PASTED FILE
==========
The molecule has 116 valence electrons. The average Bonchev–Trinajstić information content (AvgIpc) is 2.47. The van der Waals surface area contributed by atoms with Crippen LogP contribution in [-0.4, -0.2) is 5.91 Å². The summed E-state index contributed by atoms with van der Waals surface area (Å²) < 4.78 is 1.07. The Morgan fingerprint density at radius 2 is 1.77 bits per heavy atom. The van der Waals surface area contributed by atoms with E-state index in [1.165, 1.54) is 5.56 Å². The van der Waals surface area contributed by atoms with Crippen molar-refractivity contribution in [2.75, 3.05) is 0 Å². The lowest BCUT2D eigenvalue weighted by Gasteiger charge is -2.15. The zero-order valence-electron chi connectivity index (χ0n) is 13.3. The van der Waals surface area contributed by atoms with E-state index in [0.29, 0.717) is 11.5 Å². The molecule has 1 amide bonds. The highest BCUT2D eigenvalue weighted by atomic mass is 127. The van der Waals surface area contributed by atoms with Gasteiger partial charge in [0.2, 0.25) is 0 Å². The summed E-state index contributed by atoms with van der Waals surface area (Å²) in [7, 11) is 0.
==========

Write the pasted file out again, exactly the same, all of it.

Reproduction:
The molecule has 116 valence electrons. The average Bonchev–Trinajstić information content (AvgIpc) is 2.47. The van der Waals surface area contributed by atoms with Crippen LogP contribution in [-0.4, -0.2) is 5.91 Å². The summed E-state index contributed by atoms with van der Waals surface area (Å²) < 4.78 is 1.07. The Morgan fingerprint density at radius 2 is 1.77 bits per heavy atom. The van der Waals surface area contributed by atoms with E-state index in [1.165, 1.54) is 5.56 Å². The van der Waals surface area contributed by atoms with Crippen molar-refractivity contribution in [2.75, 3.05) is 0 Å². The lowest BCUT2D eigenvalue weighted by Gasteiger charge is -2.15. The zero-order valence-electron chi connectivity index (χ0n) is 13.3. The van der Waals surface area contributed by atoms with E-state index in [0.29, 0.717) is 11.5 Å². The molecule has 1 amide bonds. The highest BCUT2D eigenvalue weighted by atomic mass is 127. The van der Waals surface area contributed by atoms with Gasteiger partial charge in [0.2, 0.25) is 0 Å². The summed E-state index contributed by atoms with van der Waals surface area (Å²) in [7, 11) is 0.